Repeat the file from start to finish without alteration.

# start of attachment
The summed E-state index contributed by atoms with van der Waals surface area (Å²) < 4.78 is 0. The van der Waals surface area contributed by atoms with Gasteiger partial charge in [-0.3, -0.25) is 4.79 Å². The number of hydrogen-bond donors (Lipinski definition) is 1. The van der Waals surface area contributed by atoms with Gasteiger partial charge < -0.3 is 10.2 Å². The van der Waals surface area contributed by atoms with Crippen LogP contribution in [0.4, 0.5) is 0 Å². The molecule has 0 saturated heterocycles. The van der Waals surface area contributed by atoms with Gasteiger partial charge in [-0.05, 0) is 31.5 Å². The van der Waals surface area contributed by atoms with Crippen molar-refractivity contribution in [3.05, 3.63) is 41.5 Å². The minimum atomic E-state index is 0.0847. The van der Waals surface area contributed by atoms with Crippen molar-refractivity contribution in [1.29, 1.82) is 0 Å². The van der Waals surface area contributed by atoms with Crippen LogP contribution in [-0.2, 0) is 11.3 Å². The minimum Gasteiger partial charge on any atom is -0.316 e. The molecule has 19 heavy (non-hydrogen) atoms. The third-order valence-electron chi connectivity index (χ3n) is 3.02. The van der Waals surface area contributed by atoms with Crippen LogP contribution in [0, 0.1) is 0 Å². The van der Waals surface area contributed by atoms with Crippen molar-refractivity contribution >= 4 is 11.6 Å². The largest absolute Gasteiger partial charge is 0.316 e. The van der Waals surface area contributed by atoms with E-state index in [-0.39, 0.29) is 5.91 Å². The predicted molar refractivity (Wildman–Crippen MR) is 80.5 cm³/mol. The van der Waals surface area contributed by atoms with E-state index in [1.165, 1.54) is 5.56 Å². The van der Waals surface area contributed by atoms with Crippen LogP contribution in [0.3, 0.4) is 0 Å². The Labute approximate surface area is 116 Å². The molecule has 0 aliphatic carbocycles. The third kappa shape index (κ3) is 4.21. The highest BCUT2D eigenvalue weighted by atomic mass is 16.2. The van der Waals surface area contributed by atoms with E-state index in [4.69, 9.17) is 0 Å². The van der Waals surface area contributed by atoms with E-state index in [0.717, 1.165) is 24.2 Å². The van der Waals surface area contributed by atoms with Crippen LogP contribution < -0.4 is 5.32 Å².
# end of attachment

The summed E-state index contributed by atoms with van der Waals surface area (Å²) < 4.78 is 0. The van der Waals surface area contributed by atoms with Gasteiger partial charge in [-0.3, -0.25) is 4.79 Å². The number of hydrogen-bond donors (Lipinski definition) is 1. The van der Waals surface area contributed by atoms with Gasteiger partial charge < -0.3 is 10.2 Å². The van der Waals surface area contributed by atoms with Crippen LogP contribution in [0.4, 0.5) is 0 Å². The molecule has 0 saturated heterocycles. The van der Waals surface area contributed by atoms with Gasteiger partial charge in [-0.05, 0) is 31.5 Å². The van der Waals surface area contributed by atoms with Crippen molar-refractivity contribution in [3.05, 3.63) is 41.5 Å². The minimum atomic E-state index is 0.0847. The van der Waals surface area contributed by atoms with Crippen molar-refractivity contribution in [1.29, 1.82) is 0 Å². The van der Waals surface area contributed by atoms with Crippen LogP contribution in [-0.2, 0) is 11.3 Å². The minimum Gasteiger partial charge on any atom is -0.316 e. The molecule has 19 heavy (non-hydrogen) atoms. The third-order valence-electron chi connectivity index (χ3n) is 3.02. The van der Waals surface area contributed by atoms with Crippen LogP contribution in [0, 0.1) is 0 Å². The van der Waals surface area contributed by atoms with Crippen molar-refractivity contribution >= 4 is 11.6 Å². The largest absolute Gasteiger partial charge is 0.316 e. The van der Waals surface area contributed by atoms with E-state index in [-0.39, 0.29) is 5.91 Å². The predicted molar refractivity (Wildman–Crippen MR) is 80.5 cm³/mol. The van der Waals surface area contributed by atoms with E-state index in [1.165, 1.54) is 5.56 Å². The van der Waals surface area contributed by atoms with Crippen LogP contribution in [0.3, 0.4) is 0 Å². The Labute approximate surface area is 116 Å². The molecule has 0 aliphatic carbocycles. The third kappa shape index (κ3) is 4.21. The highest BCUT2D eigenvalue weighted by atomic mass is 16.2. The van der Waals surface area contributed by atoms with E-state index in [4.69, 9.17) is 0 Å². The van der Waals surface area contributed by atoms with E-state index in [0.717, 1.165) is 24.2 Å². The van der Waals surface area contributed by atoms with Crippen LogP contribution < -0.4 is 5.32 Å².